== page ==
King FRED from the ICE

King Penguin

...named King FRED from the ICE a?? honouring the Olympic values of Friendship, Respect, Equality, Determination, Inspiration, Courage and Excellence

This Antarctic King Penguin is a recent acquisition by the Gilbert White’s House & Garden and The Oates Collection, facilitated by colleagues at the British Antarctic Survey.

He was displayed from 2012, marking the centenary of the death of Captain Lawrence Oates and the year of the London Olympics. The King Penguin is named 'King FRED from the ICE' – honouring the Olympic values of Friendship, Respect, Equality, Determination, Inspiration, Courage and Excellence – qualities illustrated by Oates and the Scott Antarctic Expedition 100 years before.

The specimen, a juvenile male, was located for the museum by scientists of the British Antarctic Survey, whilst undertaking their on-going research in Antarctica during the summer of 2011. They found the penguin shortly after it had died of natural causes.

Transport was arranged to the Falkland Islands Museum and National Trust. where the penguin was preserved by an expert taxidermist. In the autumn of 2011, it was transported to Selborne with the assistance of colleagues at the Falkland Islands Museum and British Antarctic Survey.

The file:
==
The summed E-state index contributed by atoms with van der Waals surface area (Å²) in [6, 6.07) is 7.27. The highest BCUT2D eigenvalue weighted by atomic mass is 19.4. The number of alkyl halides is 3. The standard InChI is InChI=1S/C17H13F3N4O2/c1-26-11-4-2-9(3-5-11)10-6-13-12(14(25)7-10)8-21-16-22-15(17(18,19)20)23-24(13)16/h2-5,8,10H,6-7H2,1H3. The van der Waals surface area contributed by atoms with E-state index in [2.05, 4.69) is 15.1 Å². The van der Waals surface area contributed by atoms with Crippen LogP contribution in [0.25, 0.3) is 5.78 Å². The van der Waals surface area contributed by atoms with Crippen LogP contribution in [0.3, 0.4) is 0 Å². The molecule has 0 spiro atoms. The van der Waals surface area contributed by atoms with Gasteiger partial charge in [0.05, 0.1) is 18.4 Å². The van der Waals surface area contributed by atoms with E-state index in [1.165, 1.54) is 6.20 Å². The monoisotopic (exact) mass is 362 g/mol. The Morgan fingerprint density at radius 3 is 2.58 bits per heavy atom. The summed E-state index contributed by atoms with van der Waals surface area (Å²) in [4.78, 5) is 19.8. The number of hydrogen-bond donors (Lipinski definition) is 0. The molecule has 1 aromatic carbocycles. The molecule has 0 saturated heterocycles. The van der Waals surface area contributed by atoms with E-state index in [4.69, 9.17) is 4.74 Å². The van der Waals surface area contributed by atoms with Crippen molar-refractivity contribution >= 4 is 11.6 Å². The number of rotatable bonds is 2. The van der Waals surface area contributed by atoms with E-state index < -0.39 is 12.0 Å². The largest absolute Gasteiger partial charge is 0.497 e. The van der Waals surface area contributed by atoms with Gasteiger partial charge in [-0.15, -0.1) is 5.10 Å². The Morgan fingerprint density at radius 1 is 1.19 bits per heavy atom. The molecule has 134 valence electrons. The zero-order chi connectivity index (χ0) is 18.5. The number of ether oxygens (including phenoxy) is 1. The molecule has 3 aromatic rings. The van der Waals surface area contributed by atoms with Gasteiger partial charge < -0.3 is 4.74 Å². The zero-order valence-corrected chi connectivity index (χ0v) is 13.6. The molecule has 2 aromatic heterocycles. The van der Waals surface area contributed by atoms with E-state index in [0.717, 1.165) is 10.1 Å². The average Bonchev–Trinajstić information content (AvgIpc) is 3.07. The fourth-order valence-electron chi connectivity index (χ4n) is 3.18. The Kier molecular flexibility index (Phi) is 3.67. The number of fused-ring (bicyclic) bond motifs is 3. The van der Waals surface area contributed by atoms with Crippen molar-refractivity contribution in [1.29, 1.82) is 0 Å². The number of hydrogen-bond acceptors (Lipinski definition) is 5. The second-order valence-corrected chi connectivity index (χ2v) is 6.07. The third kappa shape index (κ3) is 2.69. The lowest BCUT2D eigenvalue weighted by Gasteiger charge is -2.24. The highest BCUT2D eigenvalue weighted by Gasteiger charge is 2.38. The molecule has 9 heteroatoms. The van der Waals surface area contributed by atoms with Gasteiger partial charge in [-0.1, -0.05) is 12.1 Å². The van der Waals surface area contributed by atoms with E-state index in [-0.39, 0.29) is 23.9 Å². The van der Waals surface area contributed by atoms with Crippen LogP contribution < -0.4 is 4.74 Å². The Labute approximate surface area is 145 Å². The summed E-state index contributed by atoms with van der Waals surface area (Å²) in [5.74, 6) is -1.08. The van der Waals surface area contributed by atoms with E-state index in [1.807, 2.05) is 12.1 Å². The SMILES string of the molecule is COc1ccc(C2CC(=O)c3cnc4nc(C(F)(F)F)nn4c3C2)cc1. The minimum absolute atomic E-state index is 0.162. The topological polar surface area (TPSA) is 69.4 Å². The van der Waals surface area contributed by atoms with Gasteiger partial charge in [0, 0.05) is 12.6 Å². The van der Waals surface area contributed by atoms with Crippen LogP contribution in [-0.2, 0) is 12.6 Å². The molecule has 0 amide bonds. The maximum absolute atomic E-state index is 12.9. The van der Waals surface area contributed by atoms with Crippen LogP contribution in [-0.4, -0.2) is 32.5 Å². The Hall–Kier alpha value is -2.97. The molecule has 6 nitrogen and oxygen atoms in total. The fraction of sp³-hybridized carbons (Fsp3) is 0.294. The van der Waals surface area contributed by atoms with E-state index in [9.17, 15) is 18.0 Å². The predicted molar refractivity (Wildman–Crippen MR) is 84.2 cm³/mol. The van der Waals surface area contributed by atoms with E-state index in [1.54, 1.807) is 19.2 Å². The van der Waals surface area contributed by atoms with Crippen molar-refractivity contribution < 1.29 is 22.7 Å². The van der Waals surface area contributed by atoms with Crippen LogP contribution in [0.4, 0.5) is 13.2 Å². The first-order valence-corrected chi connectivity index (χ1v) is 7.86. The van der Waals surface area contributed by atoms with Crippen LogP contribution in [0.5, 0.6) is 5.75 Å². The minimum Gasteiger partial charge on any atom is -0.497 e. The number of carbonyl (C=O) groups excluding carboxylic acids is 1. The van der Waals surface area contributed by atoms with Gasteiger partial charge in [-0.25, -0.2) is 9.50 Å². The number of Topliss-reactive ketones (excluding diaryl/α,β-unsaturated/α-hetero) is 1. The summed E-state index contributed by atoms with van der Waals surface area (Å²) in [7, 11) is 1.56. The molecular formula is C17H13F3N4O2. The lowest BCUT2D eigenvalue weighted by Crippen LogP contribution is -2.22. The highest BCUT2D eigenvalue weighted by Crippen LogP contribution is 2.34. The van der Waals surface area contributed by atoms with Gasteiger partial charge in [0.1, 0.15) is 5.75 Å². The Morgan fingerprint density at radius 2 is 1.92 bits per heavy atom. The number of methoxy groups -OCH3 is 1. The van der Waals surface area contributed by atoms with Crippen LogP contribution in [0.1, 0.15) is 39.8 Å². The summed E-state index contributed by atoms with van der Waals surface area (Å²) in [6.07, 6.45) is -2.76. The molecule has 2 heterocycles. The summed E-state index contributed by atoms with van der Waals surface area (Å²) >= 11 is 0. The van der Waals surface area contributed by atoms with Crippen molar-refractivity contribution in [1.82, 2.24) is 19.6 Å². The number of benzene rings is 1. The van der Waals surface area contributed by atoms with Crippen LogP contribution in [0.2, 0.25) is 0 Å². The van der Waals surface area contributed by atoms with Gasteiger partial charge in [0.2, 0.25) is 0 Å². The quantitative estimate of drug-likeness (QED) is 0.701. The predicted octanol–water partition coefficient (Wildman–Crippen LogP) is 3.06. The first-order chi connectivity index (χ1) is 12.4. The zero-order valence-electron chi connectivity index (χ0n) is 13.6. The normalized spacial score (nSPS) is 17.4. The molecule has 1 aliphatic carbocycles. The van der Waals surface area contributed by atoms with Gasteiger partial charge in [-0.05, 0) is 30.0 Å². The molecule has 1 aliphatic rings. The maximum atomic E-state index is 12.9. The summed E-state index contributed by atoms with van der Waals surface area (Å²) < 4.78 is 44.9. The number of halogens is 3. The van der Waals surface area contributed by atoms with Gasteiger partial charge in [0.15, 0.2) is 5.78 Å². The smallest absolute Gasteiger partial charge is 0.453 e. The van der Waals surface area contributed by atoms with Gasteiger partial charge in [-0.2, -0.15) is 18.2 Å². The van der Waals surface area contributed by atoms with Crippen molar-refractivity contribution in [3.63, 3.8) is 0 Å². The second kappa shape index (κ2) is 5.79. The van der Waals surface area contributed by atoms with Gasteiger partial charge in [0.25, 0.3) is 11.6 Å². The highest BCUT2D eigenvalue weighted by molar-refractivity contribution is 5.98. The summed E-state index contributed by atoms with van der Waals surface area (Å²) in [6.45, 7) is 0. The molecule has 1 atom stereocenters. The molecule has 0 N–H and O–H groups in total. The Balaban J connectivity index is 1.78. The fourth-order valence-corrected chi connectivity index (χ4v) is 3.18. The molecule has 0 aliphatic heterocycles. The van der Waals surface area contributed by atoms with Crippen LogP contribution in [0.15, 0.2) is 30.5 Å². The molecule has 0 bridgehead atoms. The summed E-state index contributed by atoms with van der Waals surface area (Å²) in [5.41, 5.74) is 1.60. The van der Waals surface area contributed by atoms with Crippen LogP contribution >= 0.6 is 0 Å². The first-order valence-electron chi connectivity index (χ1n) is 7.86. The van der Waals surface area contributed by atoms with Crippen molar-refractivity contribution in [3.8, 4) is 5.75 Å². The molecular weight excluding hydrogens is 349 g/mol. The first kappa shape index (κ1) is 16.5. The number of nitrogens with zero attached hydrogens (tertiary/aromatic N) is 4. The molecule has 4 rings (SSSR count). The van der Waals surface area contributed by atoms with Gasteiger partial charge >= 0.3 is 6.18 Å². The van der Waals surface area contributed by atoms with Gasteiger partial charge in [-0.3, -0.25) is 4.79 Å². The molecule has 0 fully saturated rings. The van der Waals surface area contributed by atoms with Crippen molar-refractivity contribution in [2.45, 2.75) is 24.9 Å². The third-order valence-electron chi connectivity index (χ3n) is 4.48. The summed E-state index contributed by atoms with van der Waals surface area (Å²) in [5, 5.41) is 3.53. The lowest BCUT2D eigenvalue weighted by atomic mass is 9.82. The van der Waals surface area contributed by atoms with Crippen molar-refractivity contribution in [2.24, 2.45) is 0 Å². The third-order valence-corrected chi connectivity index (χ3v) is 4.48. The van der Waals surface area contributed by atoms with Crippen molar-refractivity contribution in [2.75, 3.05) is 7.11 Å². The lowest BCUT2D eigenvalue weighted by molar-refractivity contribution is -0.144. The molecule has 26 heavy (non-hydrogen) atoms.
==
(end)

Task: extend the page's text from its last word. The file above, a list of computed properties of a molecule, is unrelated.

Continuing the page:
Quick Facts

  • Species King Penguin (Aptenodytes patagonicus)
  • Dimensions Height 90cm (36in)
  • Found in 2011
  • Found in Antarctica
  • Found by British Antarctic Survey
  • Preserved by Falklands Islands Museum and National Trust


  • King Penguins are flightless birds, perfectly adapted to life in the water and surviving the extremely low temperatures of the Antarctic. They are one of six species of Antarctic penguins. 
  • King Penguins, like all other penguins, live near their food supply, and mostly eat lanternfish and squid. They breed and moult on islands, but spend the rest of the time in the sea.
  • At breeding time huge colonies, groups of penguins, huddle together. Living in groups as large as 10,000 birds helps penguins keep warm.
  • Female King Penguins lay a single egg and the breeding season lasts a whole year. The male birds protect the eggs by holding them on their feet, tucked under the warm fur-like feathers on their bellies – so the eggs are kept off the ground, preventing them from freezing.
  • Typically over a period of three years King Penguins raise only two chicks. Chicks stay with their parents for about a year before they are able to survive on their own.
  • King Penguins are adapted to long-distance swimming and deep diving. King Penguins can dive to 340m (1,199ft) and can stay underwater for almost 15 minutes.

Did you know?

In the autumn of 2012 the British Antarctic Survey located a recently deceased Emperor Penguin whilst undertaking on-going scientific research in Antarctica and it will be preserved by a taxidermist.

This means that the Oates Collection at Gilbert White’s House in Selborne will soon have an example of each of the species of Antarctic penguin. Ranging in size from largest to smallest these are: Emperor Penguin; King Penguin; Gentoo Penguin; Adelie Penguin; Chinstrap Penguin; and Macaroni Penguin.


King Penguin
360 degree rotation of King Penguin

Fact Sheets

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